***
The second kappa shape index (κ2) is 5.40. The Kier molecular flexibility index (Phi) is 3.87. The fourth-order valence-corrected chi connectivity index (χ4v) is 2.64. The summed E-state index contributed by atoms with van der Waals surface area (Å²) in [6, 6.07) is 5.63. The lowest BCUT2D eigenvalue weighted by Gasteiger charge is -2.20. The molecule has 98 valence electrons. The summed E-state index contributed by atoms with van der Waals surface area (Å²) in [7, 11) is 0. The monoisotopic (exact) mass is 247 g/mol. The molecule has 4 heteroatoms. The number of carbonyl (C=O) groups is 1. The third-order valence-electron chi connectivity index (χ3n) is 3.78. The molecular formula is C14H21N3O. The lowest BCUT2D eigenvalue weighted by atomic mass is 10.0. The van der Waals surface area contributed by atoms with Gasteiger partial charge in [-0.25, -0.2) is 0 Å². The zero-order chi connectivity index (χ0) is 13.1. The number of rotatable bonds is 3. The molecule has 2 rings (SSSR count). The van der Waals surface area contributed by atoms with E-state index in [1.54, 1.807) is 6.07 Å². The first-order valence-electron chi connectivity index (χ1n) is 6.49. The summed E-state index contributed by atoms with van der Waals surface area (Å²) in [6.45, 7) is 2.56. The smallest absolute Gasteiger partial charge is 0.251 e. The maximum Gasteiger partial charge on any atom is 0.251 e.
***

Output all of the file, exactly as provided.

The second kappa shape index (κ2) is 5.40. The Kier molecular flexibility index (Phi) is 3.87. The fourth-order valence-corrected chi connectivity index (χ4v) is 2.64. The summed E-state index contributed by atoms with van der Waals surface area (Å²) in [6, 6.07) is 5.63. The lowest BCUT2D eigenvalue weighted by Gasteiger charge is -2.20. The molecule has 98 valence electrons. The summed E-state index contributed by atoms with van der Waals surface area (Å²) in [7, 11) is 0. The monoisotopic (exact) mass is 247 g/mol. The molecule has 4 heteroatoms. The number of carbonyl (C=O) groups is 1. The third-order valence-electron chi connectivity index (χ3n) is 3.78. The molecular formula is C14H21N3O. The lowest BCUT2D eigenvalue weighted by atomic mass is 10.0. The van der Waals surface area contributed by atoms with Gasteiger partial charge in [-0.25, -0.2) is 0 Å². The zero-order chi connectivity index (χ0) is 13.1. The number of rotatable bonds is 3. The molecule has 2 rings (SSSR count). The van der Waals surface area contributed by atoms with E-state index in [1.54, 1.807) is 6.07 Å². The first-order valence-electron chi connectivity index (χ1n) is 6.49. The summed E-state index contributed by atoms with van der Waals surface area (Å²) in [6.45, 7) is 2.56. The smallest absolute Gasteiger partial charge is 0.251 e. The maximum Gasteiger partial charge on any atom is 0.251 e.